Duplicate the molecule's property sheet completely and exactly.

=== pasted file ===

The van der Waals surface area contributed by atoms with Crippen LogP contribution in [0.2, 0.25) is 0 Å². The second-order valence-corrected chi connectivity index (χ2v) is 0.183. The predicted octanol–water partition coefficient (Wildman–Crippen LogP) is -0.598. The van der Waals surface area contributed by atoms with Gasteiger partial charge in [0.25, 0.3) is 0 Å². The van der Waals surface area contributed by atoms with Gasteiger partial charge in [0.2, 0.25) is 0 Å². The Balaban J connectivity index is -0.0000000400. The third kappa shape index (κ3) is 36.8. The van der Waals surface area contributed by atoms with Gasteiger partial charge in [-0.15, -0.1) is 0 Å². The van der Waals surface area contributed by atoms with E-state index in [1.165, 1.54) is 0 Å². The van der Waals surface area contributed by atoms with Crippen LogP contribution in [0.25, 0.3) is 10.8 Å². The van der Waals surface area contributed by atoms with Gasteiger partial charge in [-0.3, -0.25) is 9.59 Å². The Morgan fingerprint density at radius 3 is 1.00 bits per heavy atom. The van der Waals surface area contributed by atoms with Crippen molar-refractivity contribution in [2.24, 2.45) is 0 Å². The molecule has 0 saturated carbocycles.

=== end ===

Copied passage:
The van der Waals surface area contributed by atoms with Crippen LogP contribution in [0.2, 0.25) is 0 Å². The second-order valence-corrected chi connectivity index (χ2v) is 0.183. The predicted octanol–water partition coefficient (Wildman–Crippen LogP) is -0.598. The van der Waals surface area contributed by atoms with Gasteiger partial charge in [0.25, 0.3) is 0 Å². The van der Waals surface area contributed by atoms with Gasteiger partial charge in [0.2, 0.25) is 0 Å². The Balaban J connectivity index is -0.0000000400. The third kappa shape index (κ3) is 36.8. The van der Waals surface area contributed by atoms with Gasteiger partial charge in [-0.15, -0.1) is 0 Å². The van der Waals surface area contributed by atoms with E-state index in [1.165, 1.54) is 0 Å². The van der Waals surface area contributed by atoms with Crippen LogP contribution in [0.25, 0.3) is 10.8 Å². The van der Waals surface area contributed by atoms with Gasteiger partial charge in [-0.3, -0.25) is 9.59 Å². The Morgan fingerprint density at radius 3 is 1.00 bits per heavy atom. The van der Waals surface area contributed by atoms with Crippen molar-refractivity contribution in [2.24, 2.45) is 0 Å². The molecule has 0 saturated carbocycles.